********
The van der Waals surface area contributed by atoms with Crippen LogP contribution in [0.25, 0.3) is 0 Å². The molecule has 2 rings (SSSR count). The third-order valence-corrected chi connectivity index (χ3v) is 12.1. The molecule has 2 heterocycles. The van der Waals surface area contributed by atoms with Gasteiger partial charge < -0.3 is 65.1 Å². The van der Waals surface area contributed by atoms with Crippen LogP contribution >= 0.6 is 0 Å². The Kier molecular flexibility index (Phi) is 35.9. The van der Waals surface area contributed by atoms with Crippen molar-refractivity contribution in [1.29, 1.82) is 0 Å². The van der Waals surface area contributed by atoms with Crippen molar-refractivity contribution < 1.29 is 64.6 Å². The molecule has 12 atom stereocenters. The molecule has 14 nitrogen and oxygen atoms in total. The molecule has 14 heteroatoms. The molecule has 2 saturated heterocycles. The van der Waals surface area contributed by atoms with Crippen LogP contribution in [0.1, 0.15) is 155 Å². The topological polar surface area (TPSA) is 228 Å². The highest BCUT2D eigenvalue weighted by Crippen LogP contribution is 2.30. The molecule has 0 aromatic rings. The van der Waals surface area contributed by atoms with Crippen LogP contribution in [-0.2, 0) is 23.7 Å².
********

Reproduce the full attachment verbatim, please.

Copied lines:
The van der Waals surface area contributed by atoms with Crippen LogP contribution in [0.25, 0.3) is 0 Å². The molecule has 2 rings (SSSR count). The third-order valence-corrected chi connectivity index (χ3v) is 12.1. The molecule has 2 heterocycles. The van der Waals surface area contributed by atoms with Gasteiger partial charge < -0.3 is 65.1 Å². The van der Waals surface area contributed by atoms with Crippen LogP contribution >= 0.6 is 0 Å². The Kier molecular flexibility index (Phi) is 35.9. The van der Waals surface area contributed by atoms with Crippen molar-refractivity contribution in [1.29, 1.82) is 0 Å². The van der Waals surface area contributed by atoms with Crippen molar-refractivity contribution < 1.29 is 64.6 Å². The molecule has 12 atom stereocenters. The molecule has 14 nitrogen and oxygen atoms in total. The molecule has 14 heteroatoms. The molecule has 2 saturated heterocycles. The van der Waals surface area contributed by atoms with Crippen LogP contribution in [0.1, 0.15) is 155 Å². The topological polar surface area (TPSA) is 228 Å². The highest BCUT2D eigenvalue weighted by Crippen LogP contribution is 2.30. The molecule has 0 aromatic rings. The van der Waals surface area contributed by atoms with Crippen LogP contribution in [-0.2, 0) is 23.7 Å².